2. Of me, who, though a vile sinner, am thine anointed king, 2 Samuel 12:7 23:1.


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Text Courtesy of BibleSupport.com. Used by Permission.

Bibliography
Poole, Matthew, "Commentary on Psalms 84:9". Matthew Poole's English Annotations on the Holy Bible. http://odl.studylight.org/commentaries/mpc/psalms-84.html. 1685.

Whedon's Commentary on the Bible

9. Our shield—Our protector; so the word is figuratively used Psalms 47:9; Hosea 4:18, where shields is rendered rulers, because they are the natural protectors of the people. The title points to the imperilled state of the nation.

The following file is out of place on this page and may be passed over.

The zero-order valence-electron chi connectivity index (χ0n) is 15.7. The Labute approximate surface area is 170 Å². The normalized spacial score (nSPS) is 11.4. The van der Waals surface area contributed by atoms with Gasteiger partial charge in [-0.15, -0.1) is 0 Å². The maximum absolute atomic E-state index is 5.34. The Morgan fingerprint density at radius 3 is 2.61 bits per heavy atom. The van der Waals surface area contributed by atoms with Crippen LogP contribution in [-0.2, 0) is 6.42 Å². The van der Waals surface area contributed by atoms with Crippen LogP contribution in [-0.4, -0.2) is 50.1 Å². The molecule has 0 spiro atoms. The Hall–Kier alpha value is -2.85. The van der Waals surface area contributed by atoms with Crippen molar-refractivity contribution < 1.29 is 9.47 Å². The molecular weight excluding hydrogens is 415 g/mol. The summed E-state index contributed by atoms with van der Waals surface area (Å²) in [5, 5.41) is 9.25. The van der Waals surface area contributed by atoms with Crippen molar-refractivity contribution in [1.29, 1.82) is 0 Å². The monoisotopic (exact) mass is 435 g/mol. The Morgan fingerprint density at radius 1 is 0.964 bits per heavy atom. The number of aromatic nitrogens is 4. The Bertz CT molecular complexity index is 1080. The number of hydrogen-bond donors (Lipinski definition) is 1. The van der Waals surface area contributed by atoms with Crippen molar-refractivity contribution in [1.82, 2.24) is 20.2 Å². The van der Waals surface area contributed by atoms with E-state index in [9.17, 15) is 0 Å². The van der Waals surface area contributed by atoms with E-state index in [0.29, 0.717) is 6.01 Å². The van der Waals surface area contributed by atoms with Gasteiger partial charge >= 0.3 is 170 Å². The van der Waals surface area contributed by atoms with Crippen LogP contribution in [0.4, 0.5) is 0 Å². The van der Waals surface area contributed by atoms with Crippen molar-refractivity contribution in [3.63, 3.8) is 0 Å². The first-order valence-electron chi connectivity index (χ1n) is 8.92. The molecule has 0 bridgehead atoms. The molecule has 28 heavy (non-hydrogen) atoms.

Look upon the face of thine anointed—To “look upon the face,” in oriental phrase, is to give assurance of favour. To “look upon the face” of a suppliant is to grant his request. If he has offended and asks mercy, instead of saying, “I forgive you,” the answer is, “I have seen thy face.” David said of Absalom, “Let him turn to his own house, and let him not see my face,” (2 Samuel 14:24;) a mark of high displeasure. Genesis 43:3; 2 Samuel 3:13. But who is the “anointed” here mentioned? Those who think David wrote the psalm apply the title to him. But Zerubbabel must be understood rather, who, with Joshua the high priest, (one the head of the spiritual, and the other of the secular, interests of the nation,) are called the “anointed ones,” or those consecrated with oil. Zechariah 4:14. These leaders of the nation built the great altar, (Ezra 3:2,) and also the temple, (Ezra 5:2,) and the public prosperity rested with them. See Haggai 1:1, and Zechariah 3, 4, The prayer assumes that if God “look upon the face” of the representatives of the nation in this crisis, the nation will rise from its ruins. Spiritually Christ is our representative, God’s “anointed,” in whose face he can look complacently and grant us peace.